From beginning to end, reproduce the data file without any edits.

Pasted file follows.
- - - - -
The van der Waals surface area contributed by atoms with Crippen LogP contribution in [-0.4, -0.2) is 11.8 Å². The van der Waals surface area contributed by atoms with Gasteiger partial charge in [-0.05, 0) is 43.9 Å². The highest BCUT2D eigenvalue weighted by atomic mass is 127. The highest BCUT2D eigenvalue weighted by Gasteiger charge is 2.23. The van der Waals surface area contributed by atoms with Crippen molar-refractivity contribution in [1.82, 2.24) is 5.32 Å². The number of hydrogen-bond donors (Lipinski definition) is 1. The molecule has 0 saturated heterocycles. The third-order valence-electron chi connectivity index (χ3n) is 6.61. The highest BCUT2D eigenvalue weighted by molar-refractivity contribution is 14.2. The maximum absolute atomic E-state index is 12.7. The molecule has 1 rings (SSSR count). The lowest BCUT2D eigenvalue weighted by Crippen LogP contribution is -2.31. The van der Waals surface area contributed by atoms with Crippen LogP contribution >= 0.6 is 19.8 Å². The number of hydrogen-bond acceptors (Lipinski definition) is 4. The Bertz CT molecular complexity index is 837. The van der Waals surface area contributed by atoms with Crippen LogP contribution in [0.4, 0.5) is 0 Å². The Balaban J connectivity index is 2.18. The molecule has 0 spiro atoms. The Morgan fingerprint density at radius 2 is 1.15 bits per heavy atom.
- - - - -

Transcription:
The van der Waals surface area contributed by atoms with Crippen LogP contribution in [-0.4, -0.2) is 11.8 Å². The van der Waals surface area contributed by atoms with Gasteiger partial charge in [-0.05, 0) is 43.9 Å². The highest BCUT2D eigenvalue weighted by atomic mass is 127. The highest BCUT2D eigenvalue weighted by Gasteiger charge is 2.23. The van der Waals surface area contributed by atoms with Crippen molar-refractivity contribution in [1.82, 2.24) is 5.32 Å². The number of hydrogen-bond donors (Lipinski definition) is 1. The molecule has 0 saturated heterocycles. The third-order valence-electron chi connectivity index (χ3n) is 6.61. The highest BCUT2D eigenvalue weighted by molar-refractivity contribution is 14.2. The maximum absolute atomic E-state index is 12.7. The molecule has 1 rings (SSSR count). The lowest BCUT2D eigenvalue weighted by Crippen LogP contribution is -2.31. The van der Waals surface area contributed by atoms with Crippen LogP contribution >= 0.6 is 19.8 Å². The number of hydrogen-bond acceptors (Lipinski definition) is 4. The Bertz CT molecular complexity index is 837. The van der Waals surface area contributed by atoms with Crippen LogP contribution in [0.4, 0.5) is 0 Å². The Balaban J connectivity index is 2.18. The molecule has 0 spiro atoms. The Morgan fingerprint density at radius 2 is 1.15 bits per heavy atom.